Pons d'OrtaffaPons d'Ortaffa/Ortafas or Ponç d'Ortafà (c. 1170–1246) was a Catalan nobleman and troubadour. He was the feudal lord of Ortafà, between Perpignan and Elne, in Roussillon. Only two pieces of his lyric poetry survive, both cansos on courtly love, one with a surviving melody.
Pons was born into a minor noble family with a history of producing ecclesiastics for the local church. He was the son and successor of Grimau, who was alive as late as 1184, and Brunissenda. He was born around 1170. His younger brother Pere was the archdeacon of Elne. He died in 1247 and was buried in Elne Cathedral. Pons married Saurina de Tatzó, also of Roussillon, and had three children: his successor Pons II, Grimau, and Alisenda. Pons II was alive as late as 1251.
Pons' name appears on a peace treaty between the lords of Roussillon and their count, Nuño Sánchez, in 1217. The last documentary record of Pons is his testament, dated 23 July 1240. A second draft was produced in 1246. He probably died soon thereafter.
Pons first poems is Enaissi cum la naus en mar ("Thus like the ship on the sea"), dedicated to a Senher En Berenguier ("Lord Sir Berengar", possibly Berenguier de Palazol, with whom Pons may have had contact early in his life). The lady of the song was from the Narbonnais, a region in which Pons' father possessed land according to a document of 13 November 1171 now in the Liber Feudorum Maior: de meridie in campo Caput Stagni de Burliano . . . in termino de Ortafano. It is possible that Pons was travelling in the Narbonnais when he wrote the song, perhaps on family business. In this same song Pons contemplates entering the Cistercian monastery of Jau. The surviving melody of this poem is extremely simple and "frugal" in style.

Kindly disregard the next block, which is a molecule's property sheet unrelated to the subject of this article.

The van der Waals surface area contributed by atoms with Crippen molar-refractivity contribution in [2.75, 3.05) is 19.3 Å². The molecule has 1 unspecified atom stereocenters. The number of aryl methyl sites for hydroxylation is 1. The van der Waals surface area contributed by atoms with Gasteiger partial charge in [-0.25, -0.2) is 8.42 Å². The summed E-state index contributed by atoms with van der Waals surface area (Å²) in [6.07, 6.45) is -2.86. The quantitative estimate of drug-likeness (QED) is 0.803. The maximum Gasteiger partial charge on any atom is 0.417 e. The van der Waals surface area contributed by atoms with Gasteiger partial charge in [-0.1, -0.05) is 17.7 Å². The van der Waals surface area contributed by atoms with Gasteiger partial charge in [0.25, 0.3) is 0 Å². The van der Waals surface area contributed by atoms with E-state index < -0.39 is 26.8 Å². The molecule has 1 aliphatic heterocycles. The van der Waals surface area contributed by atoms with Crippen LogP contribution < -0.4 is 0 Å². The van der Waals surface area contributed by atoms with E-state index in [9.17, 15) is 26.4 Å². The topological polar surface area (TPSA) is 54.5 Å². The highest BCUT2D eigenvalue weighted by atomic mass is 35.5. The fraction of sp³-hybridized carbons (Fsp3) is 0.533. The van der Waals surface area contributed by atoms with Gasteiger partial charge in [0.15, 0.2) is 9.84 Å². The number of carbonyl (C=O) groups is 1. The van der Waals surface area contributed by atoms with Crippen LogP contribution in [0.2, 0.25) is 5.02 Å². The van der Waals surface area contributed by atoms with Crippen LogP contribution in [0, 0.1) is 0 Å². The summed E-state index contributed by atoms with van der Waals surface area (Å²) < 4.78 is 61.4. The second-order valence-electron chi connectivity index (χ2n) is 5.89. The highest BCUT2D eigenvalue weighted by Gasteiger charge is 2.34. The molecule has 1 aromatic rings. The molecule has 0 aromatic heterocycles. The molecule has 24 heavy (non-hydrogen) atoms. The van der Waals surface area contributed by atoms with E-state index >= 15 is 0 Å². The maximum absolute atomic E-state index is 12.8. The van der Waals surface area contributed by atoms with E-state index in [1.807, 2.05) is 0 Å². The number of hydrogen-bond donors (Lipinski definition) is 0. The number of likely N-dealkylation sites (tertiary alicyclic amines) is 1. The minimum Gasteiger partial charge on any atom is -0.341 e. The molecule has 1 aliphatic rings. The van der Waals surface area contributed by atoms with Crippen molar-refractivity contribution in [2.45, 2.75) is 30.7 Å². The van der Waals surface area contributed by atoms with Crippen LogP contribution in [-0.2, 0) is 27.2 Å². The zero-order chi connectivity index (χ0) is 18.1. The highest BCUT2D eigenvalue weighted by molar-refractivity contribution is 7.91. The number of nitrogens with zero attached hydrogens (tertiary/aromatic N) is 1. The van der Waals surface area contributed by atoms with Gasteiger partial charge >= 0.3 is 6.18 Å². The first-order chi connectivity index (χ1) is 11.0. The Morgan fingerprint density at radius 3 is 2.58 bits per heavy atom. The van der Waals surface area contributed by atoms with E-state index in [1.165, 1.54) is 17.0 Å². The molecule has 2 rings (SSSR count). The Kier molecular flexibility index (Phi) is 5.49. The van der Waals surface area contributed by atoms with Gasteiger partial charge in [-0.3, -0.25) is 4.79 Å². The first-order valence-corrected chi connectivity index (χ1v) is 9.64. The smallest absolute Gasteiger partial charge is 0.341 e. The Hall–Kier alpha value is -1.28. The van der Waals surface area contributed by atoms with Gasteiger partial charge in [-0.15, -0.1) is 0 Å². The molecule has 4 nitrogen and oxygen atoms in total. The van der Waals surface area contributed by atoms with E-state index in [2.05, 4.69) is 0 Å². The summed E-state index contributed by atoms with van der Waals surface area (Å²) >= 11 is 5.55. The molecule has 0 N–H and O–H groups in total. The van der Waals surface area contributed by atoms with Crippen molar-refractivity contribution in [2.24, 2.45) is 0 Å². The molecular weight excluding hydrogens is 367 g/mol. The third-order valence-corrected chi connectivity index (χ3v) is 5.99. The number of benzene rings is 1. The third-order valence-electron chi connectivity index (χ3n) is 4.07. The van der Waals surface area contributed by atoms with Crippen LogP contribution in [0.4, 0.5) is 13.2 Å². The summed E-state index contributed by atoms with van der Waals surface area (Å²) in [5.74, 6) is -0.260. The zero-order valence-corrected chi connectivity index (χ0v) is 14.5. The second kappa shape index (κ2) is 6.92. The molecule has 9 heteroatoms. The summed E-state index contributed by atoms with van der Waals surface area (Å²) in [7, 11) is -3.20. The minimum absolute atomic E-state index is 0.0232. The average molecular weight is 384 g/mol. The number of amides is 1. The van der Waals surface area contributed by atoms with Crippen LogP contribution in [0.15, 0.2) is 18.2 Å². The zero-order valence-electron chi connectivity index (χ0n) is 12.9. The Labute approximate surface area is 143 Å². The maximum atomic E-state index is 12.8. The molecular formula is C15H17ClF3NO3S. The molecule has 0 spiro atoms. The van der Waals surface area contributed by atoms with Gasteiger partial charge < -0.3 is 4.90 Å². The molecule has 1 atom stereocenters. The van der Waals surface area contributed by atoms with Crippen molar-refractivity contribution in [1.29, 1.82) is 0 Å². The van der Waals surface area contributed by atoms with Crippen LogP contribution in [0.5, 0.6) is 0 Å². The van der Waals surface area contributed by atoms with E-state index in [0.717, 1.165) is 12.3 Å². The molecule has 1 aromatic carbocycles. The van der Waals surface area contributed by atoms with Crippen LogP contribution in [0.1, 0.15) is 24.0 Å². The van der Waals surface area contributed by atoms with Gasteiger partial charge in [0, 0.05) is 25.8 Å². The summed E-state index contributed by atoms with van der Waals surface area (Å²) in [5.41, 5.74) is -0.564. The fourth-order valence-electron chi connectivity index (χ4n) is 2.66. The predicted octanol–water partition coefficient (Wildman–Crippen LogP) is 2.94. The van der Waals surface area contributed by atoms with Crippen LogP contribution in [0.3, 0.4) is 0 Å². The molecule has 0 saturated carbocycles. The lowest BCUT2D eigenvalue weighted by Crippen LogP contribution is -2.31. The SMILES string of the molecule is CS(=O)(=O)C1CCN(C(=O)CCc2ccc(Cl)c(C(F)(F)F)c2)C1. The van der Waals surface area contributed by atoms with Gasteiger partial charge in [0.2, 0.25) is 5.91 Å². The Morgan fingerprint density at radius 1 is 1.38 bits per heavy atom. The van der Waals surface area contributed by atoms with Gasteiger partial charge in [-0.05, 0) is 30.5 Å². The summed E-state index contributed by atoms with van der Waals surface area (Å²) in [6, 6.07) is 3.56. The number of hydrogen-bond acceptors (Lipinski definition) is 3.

Pons second poem is Si ai perdut mon saber. It is full of original ideas and some chansonniers assign it to Raimbaut de Vaqueiras or Pons de Capduelh, but the mention of Jau fixes its author as Pons d'Ortaffa, whose lordship was adjacent to Jau. Pons' verses garnered him prestige in Catalonia. The first verse of Si ai perdut appeared in the Passio Amoris of Jordi de Sant Jordi and in Tant mon voler by Pere Torroella.